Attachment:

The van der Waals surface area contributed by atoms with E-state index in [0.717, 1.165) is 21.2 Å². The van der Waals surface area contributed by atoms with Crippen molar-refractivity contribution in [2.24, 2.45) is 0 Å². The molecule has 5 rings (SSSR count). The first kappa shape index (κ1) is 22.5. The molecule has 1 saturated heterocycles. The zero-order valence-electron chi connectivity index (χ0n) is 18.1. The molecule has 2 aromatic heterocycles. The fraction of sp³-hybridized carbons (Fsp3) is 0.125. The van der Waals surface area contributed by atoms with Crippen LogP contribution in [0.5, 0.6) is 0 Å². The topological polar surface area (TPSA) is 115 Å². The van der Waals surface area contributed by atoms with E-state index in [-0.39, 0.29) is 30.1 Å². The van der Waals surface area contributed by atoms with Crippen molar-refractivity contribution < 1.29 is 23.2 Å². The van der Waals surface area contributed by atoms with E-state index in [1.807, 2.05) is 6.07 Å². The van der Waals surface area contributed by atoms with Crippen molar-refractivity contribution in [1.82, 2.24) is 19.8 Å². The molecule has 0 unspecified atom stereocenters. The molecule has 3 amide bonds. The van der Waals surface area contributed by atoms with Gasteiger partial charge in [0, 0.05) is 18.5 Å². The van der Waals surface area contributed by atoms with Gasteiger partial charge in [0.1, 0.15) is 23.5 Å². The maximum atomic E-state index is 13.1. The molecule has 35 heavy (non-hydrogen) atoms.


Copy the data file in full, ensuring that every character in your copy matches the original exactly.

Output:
The van der Waals surface area contributed by atoms with E-state index in [0.717, 1.165) is 21.2 Å². The van der Waals surface area contributed by atoms with Crippen molar-refractivity contribution in [2.24, 2.45) is 0 Å². The molecule has 5 rings (SSSR count). The first kappa shape index (κ1) is 22.5. The molecule has 1 saturated heterocycles. The zero-order valence-electron chi connectivity index (χ0n) is 18.1. The molecule has 2 aromatic heterocycles. The fraction of sp³-hybridized carbons (Fsp3) is 0.125. The van der Waals surface area contributed by atoms with Crippen LogP contribution in [0.5, 0.6) is 0 Å². The topological polar surface area (TPSA) is 115 Å². The van der Waals surface area contributed by atoms with E-state index in [-0.39, 0.29) is 30.1 Å². The van der Waals surface area contributed by atoms with Crippen molar-refractivity contribution < 1.29 is 23.2 Å². The van der Waals surface area contributed by atoms with E-state index in [1.807, 2.05) is 6.07 Å². The van der Waals surface area contributed by atoms with Crippen molar-refractivity contribution in [1.82, 2.24) is 19.8 Å². The molecule has 0 unspecified atom stereocenters. The molecule has 3 amide bonds. The van der Waals surface area contributed by atoms with Gasteiger partial charge in [0, 0.05) is 18.5 Å². The van der Waals surface area contributed by atoms with Gasteiger partial charge in [0.1, 0.15) is 23.5 Å². The maximum atomic E-state index is 13.1. The molecule has 35 heavy (non-hydrogen) atoms.